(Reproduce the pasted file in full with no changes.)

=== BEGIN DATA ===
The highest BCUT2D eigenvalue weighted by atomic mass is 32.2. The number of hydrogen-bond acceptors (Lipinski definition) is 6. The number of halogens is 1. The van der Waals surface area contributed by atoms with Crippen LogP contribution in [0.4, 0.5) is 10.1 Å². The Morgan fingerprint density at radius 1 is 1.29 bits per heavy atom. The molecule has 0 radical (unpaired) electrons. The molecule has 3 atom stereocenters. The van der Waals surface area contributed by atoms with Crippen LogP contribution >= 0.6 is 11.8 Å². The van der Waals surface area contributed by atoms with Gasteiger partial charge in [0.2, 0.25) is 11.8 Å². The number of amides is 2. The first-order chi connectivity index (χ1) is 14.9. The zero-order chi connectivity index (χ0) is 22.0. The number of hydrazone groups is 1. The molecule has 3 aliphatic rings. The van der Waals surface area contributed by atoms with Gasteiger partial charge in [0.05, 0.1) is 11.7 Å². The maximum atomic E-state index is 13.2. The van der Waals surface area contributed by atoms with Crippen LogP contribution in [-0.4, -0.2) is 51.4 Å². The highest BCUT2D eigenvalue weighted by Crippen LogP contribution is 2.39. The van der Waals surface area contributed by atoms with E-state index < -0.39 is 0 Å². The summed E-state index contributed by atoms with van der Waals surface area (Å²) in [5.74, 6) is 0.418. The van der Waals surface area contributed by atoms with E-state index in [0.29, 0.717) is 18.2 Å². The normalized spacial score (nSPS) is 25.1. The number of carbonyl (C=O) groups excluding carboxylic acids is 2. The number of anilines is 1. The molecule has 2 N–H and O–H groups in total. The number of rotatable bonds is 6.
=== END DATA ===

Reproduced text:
The highest BCUT2D eigenvalue weighted by atomic mass is 32.2. The number of hydrogen-bond acceptors (Lipinski definition) is 6. The number of halogens is 1. The van der Waals surface area contributed by atoms with Crippen LogP contribution in [0.4, 0.5) is 10.1 Å². The Morgan fingerprint density at radius 1 is 1.29 bits per heavy atom. The molecule has 0 radical (unpaired) electrons. The molecule has 3 atom stereocenters. The van der Waals surface area contributed by atoms with Crippen LogP contribution >= 0.6 is 11.8 Å². The van der Waals surface area contributed by atoms with Gasteiger partial charge in [0.2, 0.25) is 11.8 Å². The number of amides is 2. The first-order chi connectivity index (χ1) is 14.9. The zero-order chi connectivity index (χ0) is 22.0. The number of hydrazone groups is 1. The molecule has 3 aliphatic rings. The van der Waals surface area contributed by atoms with Gasteiger partial charge in [0.05, 0.1) is 11.7 Å². The maximum atomic E-state index is 13.2. The van der Waals surface area contributed by atoms with Crippen LogP contribution in [-0.4, -0.2) is 51.4 Å². The highest BCUT2D eigenvalue weighted by Crippen LogP contribution is 2.39. The van der Waals surface area contributed by atoms with E-state index < -0.39 is 0 Å². The summed E-state index contributed by atoms with van der Waals surface area (Å²) in [5.74, 6) is 0.418. The van der Waals surface area contributed by atoms with E-state index in [0.29, 0.717) is 18.2 Å². The normalized spacial score (nSPS) is 25.1. The number of carbonyl (C=O) groups excluding carboxylic acids is 2. The number of anilines is 1. The molecule has 2 N–H and O–H groups in total. The number of rotatable bonds is 6.